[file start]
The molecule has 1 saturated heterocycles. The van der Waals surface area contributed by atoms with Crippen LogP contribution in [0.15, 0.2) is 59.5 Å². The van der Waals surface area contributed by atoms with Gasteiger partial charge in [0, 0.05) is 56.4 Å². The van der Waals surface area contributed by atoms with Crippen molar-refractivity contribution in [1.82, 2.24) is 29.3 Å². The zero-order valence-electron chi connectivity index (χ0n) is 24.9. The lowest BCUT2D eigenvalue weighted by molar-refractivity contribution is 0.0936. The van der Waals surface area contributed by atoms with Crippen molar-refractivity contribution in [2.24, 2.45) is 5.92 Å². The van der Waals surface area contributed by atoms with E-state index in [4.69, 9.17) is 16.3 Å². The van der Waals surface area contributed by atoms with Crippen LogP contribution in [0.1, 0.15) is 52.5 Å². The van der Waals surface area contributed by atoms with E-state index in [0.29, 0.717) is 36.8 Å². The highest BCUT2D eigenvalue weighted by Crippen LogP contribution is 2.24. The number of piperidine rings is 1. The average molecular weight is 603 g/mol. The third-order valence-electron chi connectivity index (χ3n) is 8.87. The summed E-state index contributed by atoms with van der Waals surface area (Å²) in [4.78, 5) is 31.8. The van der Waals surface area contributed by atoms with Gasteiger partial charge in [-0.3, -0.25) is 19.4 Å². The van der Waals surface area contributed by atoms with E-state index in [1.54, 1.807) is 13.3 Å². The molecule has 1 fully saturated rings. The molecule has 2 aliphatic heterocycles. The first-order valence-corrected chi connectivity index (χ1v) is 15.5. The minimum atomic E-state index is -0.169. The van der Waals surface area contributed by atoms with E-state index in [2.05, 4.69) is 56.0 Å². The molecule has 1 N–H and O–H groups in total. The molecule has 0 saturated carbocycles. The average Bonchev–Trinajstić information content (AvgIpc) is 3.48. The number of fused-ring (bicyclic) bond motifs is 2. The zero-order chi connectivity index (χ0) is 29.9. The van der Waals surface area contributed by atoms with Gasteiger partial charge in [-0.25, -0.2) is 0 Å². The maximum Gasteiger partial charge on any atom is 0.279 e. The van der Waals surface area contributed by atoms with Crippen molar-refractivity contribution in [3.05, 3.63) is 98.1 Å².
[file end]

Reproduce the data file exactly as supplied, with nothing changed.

The molecule has 1 saturated heterocycles. The van der Waals surface area contributed by atoms with Crippen LogP contribution in [0.15, 0.2) is 59.5 Å². The van der Waals surface area contributed by atoms with Gasteiger partial charge in [0, 0.05) is 56.4 Å². The van der Waals surface area contributed by atoms with Crippen molar-refractivity contribution in [1.82, 2.24) is 29.3 Å². The zero-order valence-electron chi connectivity index (χ0n) is 24.9. The lowest BCUT2D eigenvalue weighted by molar-refractivity contribution is 0.0936. The van der Waals surface area contributed by atoms with Crippen molar-refractivity contribution in [2.24, 2.45) is 5.92 Å². The van der Waals surface area contributed by atoms with E-state index in [4.69, 9.17) is 16.3 Å². The van der Waals surface area contributed by atoms with Crippen LogP contribution in [0.1, 0.15) is 52.5 Å². The van der Waals surface area contributed by atoms with E-state index in [0.29, 0.717) is 36.8 Å². The highest BCUT2D eigenvalue weighted by Crippen LogP contribution is 2.24. The number of piperidine rings is 1. The average molecular weight is 603 g/mol. The third-order valence-electron chi connectivity index (χ3n) is 8.87. The summed E-state index contributed by atoms with van der Waals surface area (Å²) in [4.78, 5) is 31.8. The van der Waals surface area contributed by atoms with Gasteiger partial charge in [-0.3, -0.25) is 19.4 Å². The van der Waals surface area contributed by atoms with E-state index in [1.54, 1.807) is 13.3 Å². The molecule has 1 fully saturated rings. The molecule has 2 aliphatic heterocycles. The first-order valence-corrected chi connectivity index (χ1v) is 15.5. The minimum atomic E-state index is -0.169. The van der Waals surface area contributed by atoms with E-state index in [2.05, 4.69) is 56.0 Å². The molecule has 1 N–H and O–H groups in total. The molecule has 0 saturated carbocycles. The average Bonchev–Trinajstić information content (AvgIpc) is 3.48. The number of fused-ring (bicyclic) bond motifs is 2. The zero-order chi connectivity index (χ0) is 29.9. The van der Waals surface area contributed by atoms with Gasteiger partial charge in [-0.25, -0.2) is 0 Å². The maximum Gasteiger partial charge on any atom is 0.279 e. The van der Waals surface area contributed by atoms with Crippen molar-refractivity contribution in [3.05, 3.63) is 98.1 Å².